The nuclei of eukaryotic cells contain three RNA polymerases (designated I, II and III). These enzymes catalyze the formation of the phosphodiester bond that links nucleotides together to form a linear chain. Transcription by RNA polymerase III produces small, stable RNAs including tRNAs, the 5S rRNA associated with the large ribosomal subunit, one of the snRNAd required for pre-mRNA splicing, and the 7S RNA associated with the signal recognition particle involved in secretion of proteins and insertion of membrane spanning proteins into cellular membranes. The functions of many other small RNAs produced by RNA polymerase III are as yet undiscovered.
Recognition of promoters by RNA polymerase III illustrates strikingly the relative roles of transcription factors and the polymerase enzyme. The promoters for 5S and tRNA genes are internal; they lie downstream of the start point. In both cases, the individual elements that are necessary for promoter function consist exclusively of sequences recognized by transcription factors which in turn direct the binding of RNA polymerase III. The transcription control regions of tRNA genes lie entirely within the transcribed sequence. These DNA sequences encode the most highly conserved portions of eukaryotic tRNAs, the D-loop and the T*PCG loop which are referred to as the A-Box and B-Box. They serve two distinct purposes: (1) They encode essential regions of tRNA molecules required for protein synthesis, and (2) They bind proteins necessary for transcription initiation by RNA polymerase III.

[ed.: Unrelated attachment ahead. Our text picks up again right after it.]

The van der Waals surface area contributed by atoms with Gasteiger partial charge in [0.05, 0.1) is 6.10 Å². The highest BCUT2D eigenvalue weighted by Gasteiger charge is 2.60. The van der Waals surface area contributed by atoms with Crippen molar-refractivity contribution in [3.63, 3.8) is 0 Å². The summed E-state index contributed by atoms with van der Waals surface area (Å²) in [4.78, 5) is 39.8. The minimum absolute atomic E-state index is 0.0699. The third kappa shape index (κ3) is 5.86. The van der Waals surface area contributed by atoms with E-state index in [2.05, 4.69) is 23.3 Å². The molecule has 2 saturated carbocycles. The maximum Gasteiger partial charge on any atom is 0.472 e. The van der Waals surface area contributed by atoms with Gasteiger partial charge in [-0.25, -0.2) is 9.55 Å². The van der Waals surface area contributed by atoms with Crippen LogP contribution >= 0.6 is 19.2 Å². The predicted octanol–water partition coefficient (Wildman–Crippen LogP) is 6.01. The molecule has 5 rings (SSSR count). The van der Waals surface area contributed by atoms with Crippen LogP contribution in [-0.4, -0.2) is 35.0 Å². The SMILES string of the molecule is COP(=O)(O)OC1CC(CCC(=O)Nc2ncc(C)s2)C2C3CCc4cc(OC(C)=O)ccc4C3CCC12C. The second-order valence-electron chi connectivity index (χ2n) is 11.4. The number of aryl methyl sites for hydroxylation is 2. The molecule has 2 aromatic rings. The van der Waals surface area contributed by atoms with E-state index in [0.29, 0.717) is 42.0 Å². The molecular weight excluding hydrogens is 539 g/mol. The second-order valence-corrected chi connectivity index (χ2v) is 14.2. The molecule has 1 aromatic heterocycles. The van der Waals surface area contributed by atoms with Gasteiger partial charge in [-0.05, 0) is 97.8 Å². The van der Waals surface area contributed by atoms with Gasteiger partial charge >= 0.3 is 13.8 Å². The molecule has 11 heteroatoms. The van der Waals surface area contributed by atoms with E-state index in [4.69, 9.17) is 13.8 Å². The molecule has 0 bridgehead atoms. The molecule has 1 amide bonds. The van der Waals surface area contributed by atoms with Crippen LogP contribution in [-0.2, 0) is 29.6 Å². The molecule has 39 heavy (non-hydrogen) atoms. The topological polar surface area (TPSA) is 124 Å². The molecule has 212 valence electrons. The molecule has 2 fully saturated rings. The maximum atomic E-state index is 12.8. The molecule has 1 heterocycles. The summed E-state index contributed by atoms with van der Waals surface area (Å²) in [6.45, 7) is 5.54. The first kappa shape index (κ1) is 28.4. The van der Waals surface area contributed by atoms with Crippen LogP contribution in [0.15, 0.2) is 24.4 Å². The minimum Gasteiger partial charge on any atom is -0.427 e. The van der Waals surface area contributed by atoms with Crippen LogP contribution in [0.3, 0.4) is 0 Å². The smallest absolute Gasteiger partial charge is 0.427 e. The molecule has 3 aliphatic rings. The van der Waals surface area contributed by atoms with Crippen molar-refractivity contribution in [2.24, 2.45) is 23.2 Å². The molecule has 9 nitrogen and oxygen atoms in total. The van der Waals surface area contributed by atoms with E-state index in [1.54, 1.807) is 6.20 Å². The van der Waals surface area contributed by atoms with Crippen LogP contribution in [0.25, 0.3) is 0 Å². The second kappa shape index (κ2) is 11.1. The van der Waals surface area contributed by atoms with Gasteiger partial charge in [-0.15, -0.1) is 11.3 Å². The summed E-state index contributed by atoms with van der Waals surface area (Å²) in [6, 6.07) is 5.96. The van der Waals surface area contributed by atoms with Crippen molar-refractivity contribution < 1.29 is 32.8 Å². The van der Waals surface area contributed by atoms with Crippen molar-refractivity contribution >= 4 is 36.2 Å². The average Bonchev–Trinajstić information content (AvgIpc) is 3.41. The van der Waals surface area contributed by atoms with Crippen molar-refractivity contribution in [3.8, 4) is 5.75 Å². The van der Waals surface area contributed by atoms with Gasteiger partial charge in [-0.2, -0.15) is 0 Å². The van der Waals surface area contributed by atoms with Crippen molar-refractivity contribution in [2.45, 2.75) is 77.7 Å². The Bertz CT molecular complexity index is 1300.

The DNA binding factors required for RNA polymerase III to initiate transcription have been best characterized in Saccharomyces cerevisiae. Assembly of the initiation complex on tRNA genes begins by binding of TFIIIC to the A-Box and B-Box in the promoter. TFIIIB then binds ~50bp upstream of the A-Box. TFIIIB can bind to many different sequences at this position, indicating that specific binding is via its interaction with TFIIIC rather than by sequence specific interactions with DNA. TFIIIC is composed of six polypeptides with a total molecular weight of ~600kDa. TFIIIB is made up of three subunits: TATA-binding protein (TBP), TFIIB-related factor (BRF) and a 90kDa polypeptide called 'B'. Once TFIIIB has bound, RNA polymerase III can bind and initiate transcription and TFIIIC can be removed without affecting initiation by RNA polymerase III. Thus, TFIIIC serves as an assembly factor while TFIIIB functions as a 'positioning factor', responsible for localizing RNA polymerase III correctly.
In addition to TFIIIC and TFIIIB, transcription of 5S-rRNA genes requires a third initiation factor called TFIIIA. TFIIIA is a member of zinc finger proteins. Binding of this factor (a monomer) to the 5S-rRNA gene begins assembly of the initiation complex. The binding site for TFIIIA, called the C-Box is located 81-99bp downstream from the start site. It is an internal control region like the A and B-Boxes of tRNA genes. TFIIIA binding is followed by the binding of TFIIIC and TFIIIC, similar to the tRNA gene. Once TFIIIB has bound, RNA polymerase III binds and initiates transcription.